Mark Canha’s 2019 is No Laughing Matter
It’s hard to believe that former Marlins prospect, now Athletics 1B/OF Mark Canha, only played his 356th MLB game headed into tonight’s action. At 30, he’s technically 1/5th through his 3rd full season. He’s logged MLB AB’s since 2015, a season where he played his most games (124), but hasn’t taken a big leap forward, until now.
Don’t scoff at the .247 batting average until looking under the hood. The San Jose product and Billy Bean project boasts a robust .383 OBP, and a man oft touted as a power hitting prospect put up gaudy OBP numbers at all stops. At 23, in Marlins AA, Canha reached base at a .371 clip. The next season in AAA he improved to .384, and he logged over 500 PA both seasons. In 2017 A’s AAA, Canha did it again in a new league with a .373 rate in 75 games. Fast-forward to 122 major league games in 2018 and Canha, with 197 games of big league action under his belt, demonstrated his ability to produce a .328 OBP with 17 HR in 411 PA (close to a 30 HR pace).
That brings me to 2019. Canha is not only displaying career bests in OBP and BB% (15% BB, 8.3% in 2018), but also vastly improved his approach. In 2015 and 2018 (two biggest samples) he swung at 32.9% and 31.1% of pitches outside the strike zone (O-Swing%) respectively. Those same two years he swung at missed (SwStr%) at 9.8% and 8.1% of strikes. Now in 2019 (min 120 PA) he’s drastically reduced his O-Swing to 22.4% (!) good for 19th lowest in MLB and is in the company of Rendon (22%), Springer (21.4%) and Votto (20.3%). When it comes to plate discipline for a ‘power prospect’, that’s extraordinary company. Furthermore, his 2019 75.4% O-Contact rate is a career best and his career low 7.5% SwStr% is tied for 45th lowest in MLB, well below the 10.4% MLB average.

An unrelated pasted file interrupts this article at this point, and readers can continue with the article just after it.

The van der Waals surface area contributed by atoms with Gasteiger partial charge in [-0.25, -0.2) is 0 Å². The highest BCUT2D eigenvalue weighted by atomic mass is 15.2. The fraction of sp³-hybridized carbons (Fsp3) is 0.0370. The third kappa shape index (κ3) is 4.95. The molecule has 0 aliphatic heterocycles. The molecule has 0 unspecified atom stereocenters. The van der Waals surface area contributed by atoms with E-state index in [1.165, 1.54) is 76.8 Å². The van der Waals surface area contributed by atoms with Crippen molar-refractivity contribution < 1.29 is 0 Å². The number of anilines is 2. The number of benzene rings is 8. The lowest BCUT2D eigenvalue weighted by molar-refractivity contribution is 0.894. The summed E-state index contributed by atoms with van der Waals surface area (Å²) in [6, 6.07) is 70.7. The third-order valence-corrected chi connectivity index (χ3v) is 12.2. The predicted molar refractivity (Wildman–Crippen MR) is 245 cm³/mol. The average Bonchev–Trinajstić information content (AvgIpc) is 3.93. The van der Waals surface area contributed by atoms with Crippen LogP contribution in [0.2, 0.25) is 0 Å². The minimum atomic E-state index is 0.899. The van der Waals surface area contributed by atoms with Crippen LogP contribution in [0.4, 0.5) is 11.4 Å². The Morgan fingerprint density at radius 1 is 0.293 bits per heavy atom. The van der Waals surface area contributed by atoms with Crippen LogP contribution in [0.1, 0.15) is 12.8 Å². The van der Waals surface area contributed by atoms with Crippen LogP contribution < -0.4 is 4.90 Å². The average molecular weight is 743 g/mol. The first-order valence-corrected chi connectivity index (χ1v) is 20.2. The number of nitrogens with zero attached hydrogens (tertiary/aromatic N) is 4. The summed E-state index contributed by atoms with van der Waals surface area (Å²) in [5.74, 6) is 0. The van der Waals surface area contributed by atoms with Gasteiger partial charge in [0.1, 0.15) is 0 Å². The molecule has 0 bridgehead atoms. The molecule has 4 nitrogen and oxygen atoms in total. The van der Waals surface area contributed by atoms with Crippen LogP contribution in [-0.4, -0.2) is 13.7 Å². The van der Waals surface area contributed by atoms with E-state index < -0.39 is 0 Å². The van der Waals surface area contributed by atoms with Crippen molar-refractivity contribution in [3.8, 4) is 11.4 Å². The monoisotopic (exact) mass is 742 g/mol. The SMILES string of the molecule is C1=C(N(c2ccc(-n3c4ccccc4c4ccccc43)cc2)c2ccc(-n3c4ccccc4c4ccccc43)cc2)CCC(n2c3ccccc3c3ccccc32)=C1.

This didn’t come out of nowhere, particularly when you look at his rolling SwStr%, O-Swing%, Swing% and Contact%. Around June 20th 2018, it’s clear Canha decided to swing less. What’s that expression? Less is more? By swinging less he made better contact and began showing promise with a post 6/1/2018 line of .260/.347/.455 with a 122 wRC+, a career best streak.
Canha’s batted ball distance on LD/FB in the aforementioned 6/1/18 and previous was 283 feet, after 6/2/18 he jumped to 298 feet and in 2019, with just 28 results leads MLB by a mile (specifically 15 feet) with an average of 333 feet (min 25 results). Folks it’s only June 6th, it’s not only barely the start of Canha season (June onward, apparently), it’s also more importantly not sweltering hot at the ballpark. Canha, a notorious flyballsman, seems poised to mash homers and get on base.
A couple things to keep your eye on, while Canha’s apparent change in approach seems to be working well for him, he’s hitting flyballs at a staggering 54.2% clip…
He owns the lowest LD% in baseball by a wide margin at 6.9% (Bradley Jr. 10.7%), which based on his solid improved peripherals isn’t necessarily a bad thing. His 20.5% IFFB rate (10th in MLB) is cause for concern. With respect to the Athletics, this is actually cause for concern with over half their lineup. 5 of MLB’s top 25 IFFB rates belong to the A’s (Profar 9th 21.1%, Canha, Olson 15th at 18.4%, Pinder’s 22nd at 17.2% and Chapman’s 25th with 17.1%). Those 5 players are averaging a 6% jump in IFFB% from 2018-’19, popups are always terrible, particularly with huge foul territory at Oakland Coliseum.
Back to Canha, the data here overwhelmingly says he’s doing many things right and is poised for a career year. He’s already performing well with a 152 wRC+ in 120 PA and his 15% BB rate compared to 21.7% K’s is a strong ratio for a 6’2″ 212 LB man with on-base and power ability. It’s tough to say how much of an aberration, if any, his 23.1% HR/FB rate is given his new approach and career best distance and exit velocity numbers. My guess is that number regresses roughly 4-5%, but that still puts him in 30 HR territory with a sublime OBP (& SLG). If you are in need of a 1B, OF, or a bat off the bench, Mark Canha, owned in 3.4% of ESPN leagues and 3% of Yahoo leagues, may prove to be a strong contributor on your team in 2019.
Featured image courtesy of Elaine Thompson, AP Photo